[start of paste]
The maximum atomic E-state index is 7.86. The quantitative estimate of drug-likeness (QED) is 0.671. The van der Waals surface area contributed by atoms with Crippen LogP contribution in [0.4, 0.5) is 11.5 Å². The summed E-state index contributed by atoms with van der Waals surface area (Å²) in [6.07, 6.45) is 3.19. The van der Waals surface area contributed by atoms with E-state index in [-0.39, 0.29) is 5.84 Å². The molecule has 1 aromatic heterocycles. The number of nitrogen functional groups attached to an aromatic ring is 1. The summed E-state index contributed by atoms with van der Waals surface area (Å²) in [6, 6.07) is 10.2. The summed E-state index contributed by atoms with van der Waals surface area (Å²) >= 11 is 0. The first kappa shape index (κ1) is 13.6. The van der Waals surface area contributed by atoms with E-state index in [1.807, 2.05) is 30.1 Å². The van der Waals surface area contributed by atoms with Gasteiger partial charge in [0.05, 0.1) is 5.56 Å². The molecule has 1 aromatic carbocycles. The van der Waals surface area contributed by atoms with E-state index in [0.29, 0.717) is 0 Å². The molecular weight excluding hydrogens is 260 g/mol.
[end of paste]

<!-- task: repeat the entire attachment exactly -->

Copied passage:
The maximum atomic E-state index is 7.86. The quantitative estimate of drug-likeness (QED) is 0.671. The van der Waals surface area contributed by atoms with Crippen LogP contribution in [0.4, 0.5) is 11.5 Å². The summed E-state index contributed by atoms with van der Waals surface area (Å²) in [6.07, 6.45) is 3.19. The van der Waals surface area contributed by atoms with E-state index in [-0.39, 0.29) is 5.84 Å². The molecule has 1 aromatic heterocycles. The number of nitrogen functional groups attached to an aromatic ring is 1. The summed E-state index contributed by atoms with van der Waals surface area (Å²) in [6, 6.07) is 10.2. The summed E-state index contributed by atoms with van der Waals surface area (Å²) >= 11 is 0. The first kappa shape index (κ1) is 13.6. The van der Waals surface area contributed by atoms with E-state index in [1.807, 2.05) is 30.1 Å². The van der Waals surface area contributed by atoms with Gasteiger partial charge in [0.05, 0.1) is 5.56 Å². The molecule has 1 aromatic carbocycles. The van der Waals surface area contributed by atoms with E-state index in [0.29, 0.717) is 0 Å². The molecular weight excluding hydrogens is 260 g/mol.